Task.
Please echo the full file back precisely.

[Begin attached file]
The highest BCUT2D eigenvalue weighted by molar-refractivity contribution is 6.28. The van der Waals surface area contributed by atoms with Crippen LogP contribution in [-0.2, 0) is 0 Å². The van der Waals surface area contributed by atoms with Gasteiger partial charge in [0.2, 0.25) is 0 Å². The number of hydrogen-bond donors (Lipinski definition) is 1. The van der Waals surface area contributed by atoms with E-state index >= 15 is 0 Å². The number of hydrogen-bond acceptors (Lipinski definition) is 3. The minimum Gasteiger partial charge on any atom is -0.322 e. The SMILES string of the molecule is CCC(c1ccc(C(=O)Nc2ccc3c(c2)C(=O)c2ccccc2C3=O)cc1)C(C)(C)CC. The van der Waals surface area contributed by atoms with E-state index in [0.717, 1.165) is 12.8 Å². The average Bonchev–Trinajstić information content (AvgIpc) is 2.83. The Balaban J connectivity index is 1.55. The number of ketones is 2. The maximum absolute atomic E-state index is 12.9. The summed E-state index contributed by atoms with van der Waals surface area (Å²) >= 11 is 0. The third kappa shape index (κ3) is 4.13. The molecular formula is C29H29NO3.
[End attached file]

The highest BCUT2D eigenvalue weighted by molar-refractivity contribution is 6.28. The van der Waals surface area contributed by atoms with Crippen LogP contribution in [-0.2, 0) is 0 Å². The van der Waals surface area contributed by atoms with Gasteiger partial charge in [0.2, 0.25) is 0 Å². The number of hydrogen-bond donors (Lipinski definition) is 1. The van der Waals surface area contributed by atoms with E-state index >= 15 is 0 Å². The number of hydrogen-bond acceptors (Lipinski definition) is 3. The minimum Gasteiger partial charge on any atom is -0.322 e. The SMILES string of the molecule is CCC(c1ccc(C(=O)Nc2ccc3c(c2)C(=O)c2ccccc2C3=O)cc1)C(C)(C)CC. The van der Waals surface area contributed by atoms with E-state index in [0.717, 1.165) is 12.8 Å². The average Bonchev–Trinajstić information content (AvgIpc) is 2.83. The Balaban J connectivity index is 1.55. The number of ketones is 2. The maximum absolute atomic E-state index is 12.9. The summed E-state index contributed by atoms with van der Waals surface area (Å²) >= 11 is 0. The third kappa shape index (κ3) is 4.13. The molecular formula is C29H29NO3.